The biggest advantage to more flexible hours—and perhaps even the reason they exist—is that some employees have needs that can be better met with an adjusted work schedule. Benefits include higher productivity and less emergency leave, but it is not without challenges. First and foremost, it has the potential to complicate every aspect of day-to-day work if you are not careful. Everything from basic communication to collaborative projects can be disrupted by the lack of continuity, understaffing at busy periods, and potential difficulties with supervision if employees are on very different schedules from their manager.

4. Job Sharing

On the other side of the coin, job-sharing will reduce absenteeism and give you better work coverage and continuity. It’s a common working model in which two part-timers fill a full-time role. It’s great for those with other commitments such as studying or childcare.

Bringing more diverse experience to a single role will boost problem-solving and make for an easier handover if one worker leaves. However, it can cost extra admin and supervisory time, and if you don’t make sure your two part-timers have compatible work styles and similar skill levels, you’ll find yourself dealing with patchy work and possibly having to mediate arguments.

5. Results-Only Work Environment (ROWE)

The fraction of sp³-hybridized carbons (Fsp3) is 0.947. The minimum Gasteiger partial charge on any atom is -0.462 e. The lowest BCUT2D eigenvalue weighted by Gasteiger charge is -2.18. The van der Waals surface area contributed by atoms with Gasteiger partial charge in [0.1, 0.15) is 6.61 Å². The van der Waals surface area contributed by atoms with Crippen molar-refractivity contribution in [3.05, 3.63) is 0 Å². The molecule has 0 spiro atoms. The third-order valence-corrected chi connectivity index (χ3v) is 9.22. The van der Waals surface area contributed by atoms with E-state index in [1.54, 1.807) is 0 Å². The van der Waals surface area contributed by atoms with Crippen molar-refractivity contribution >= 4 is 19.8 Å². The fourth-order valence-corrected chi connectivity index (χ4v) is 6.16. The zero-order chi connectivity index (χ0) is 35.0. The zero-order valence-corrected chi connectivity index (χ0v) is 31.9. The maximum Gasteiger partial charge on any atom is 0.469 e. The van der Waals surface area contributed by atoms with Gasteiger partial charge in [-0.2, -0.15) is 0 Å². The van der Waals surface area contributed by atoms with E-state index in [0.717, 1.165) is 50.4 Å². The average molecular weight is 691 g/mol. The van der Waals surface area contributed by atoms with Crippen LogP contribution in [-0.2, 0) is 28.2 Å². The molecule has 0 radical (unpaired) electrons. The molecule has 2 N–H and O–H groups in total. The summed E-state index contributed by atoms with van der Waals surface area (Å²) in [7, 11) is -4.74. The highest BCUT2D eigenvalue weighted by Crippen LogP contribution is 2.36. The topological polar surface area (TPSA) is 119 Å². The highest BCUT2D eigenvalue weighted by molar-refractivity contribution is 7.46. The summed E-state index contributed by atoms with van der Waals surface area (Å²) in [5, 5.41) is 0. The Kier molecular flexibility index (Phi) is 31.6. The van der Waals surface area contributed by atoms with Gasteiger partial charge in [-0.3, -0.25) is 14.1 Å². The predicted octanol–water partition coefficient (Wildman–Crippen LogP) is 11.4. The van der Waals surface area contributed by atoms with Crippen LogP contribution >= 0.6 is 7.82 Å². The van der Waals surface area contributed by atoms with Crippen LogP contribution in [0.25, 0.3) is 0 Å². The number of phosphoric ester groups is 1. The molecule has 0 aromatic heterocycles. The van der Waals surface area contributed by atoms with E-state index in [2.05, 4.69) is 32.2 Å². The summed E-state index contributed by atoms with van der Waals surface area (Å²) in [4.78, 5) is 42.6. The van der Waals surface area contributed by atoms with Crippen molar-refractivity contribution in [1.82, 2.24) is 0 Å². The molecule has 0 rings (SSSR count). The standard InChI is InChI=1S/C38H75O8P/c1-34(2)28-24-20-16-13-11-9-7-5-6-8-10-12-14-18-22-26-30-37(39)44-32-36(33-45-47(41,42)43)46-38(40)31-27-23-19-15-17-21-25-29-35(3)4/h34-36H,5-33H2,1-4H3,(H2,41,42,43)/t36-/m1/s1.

While some companies have seen remote work as a valuable incentive to attract the best talent, others have been reluctant to embrace the idea because it requires a different kind of management style. A Results-Only Work Environment (ROWE) is an alternative that companies reluctant to embrace remote work have considered. The ROWE model, developed by Jody Thompson and Cali Ressler for Best Buy, evaluates employees only on the results they achieve, not on where, when, or how much they work. For ROWE to work, you need employees you can trust. But trusted employees are not usually the biggest obstacle. The problem often lies in the shift of mindset from manager to a "results coach."

The beauty of ROWE is that it respects employees' time and independence. It gives people the freedom to divide their time as they choose. This results in less time wasted and increased productivity during work hours. The focus is about accomplishing more (or the same) in less time.

This methodology is a shift away from a "do this, do that" style of management. It passes total responsibility to employees by giving them 100% autonomy and accountability. In ROWE, if you fail to achieve the agreed measurable results, then you may lose your job. No performance means no job.

While it does boost employee engagement and productivity, those who struggle with self-starting may see issues with productivity, and this model is unlikely to be viable for all roles, meaning some employees may be left feeling jealous and disaffected due to different models operating

The pandemic is not over yet but one of the lessons to be learned is that having speeded up new ways of thinking about how to work with one another, we now know more about what flexible work models can look like.

Professionals today are showing a clear preference for employers that place their employees’ needs front and centre in all that they do. Flexible working is a great example of how a business can put human-centric values into action. As we move towards a post pandemic work environment, it is becoming clear that the companies that will succeed are those who put people at the very heart of their organisation. Preserving and developing flexible working models is the main task of business leaders in the future.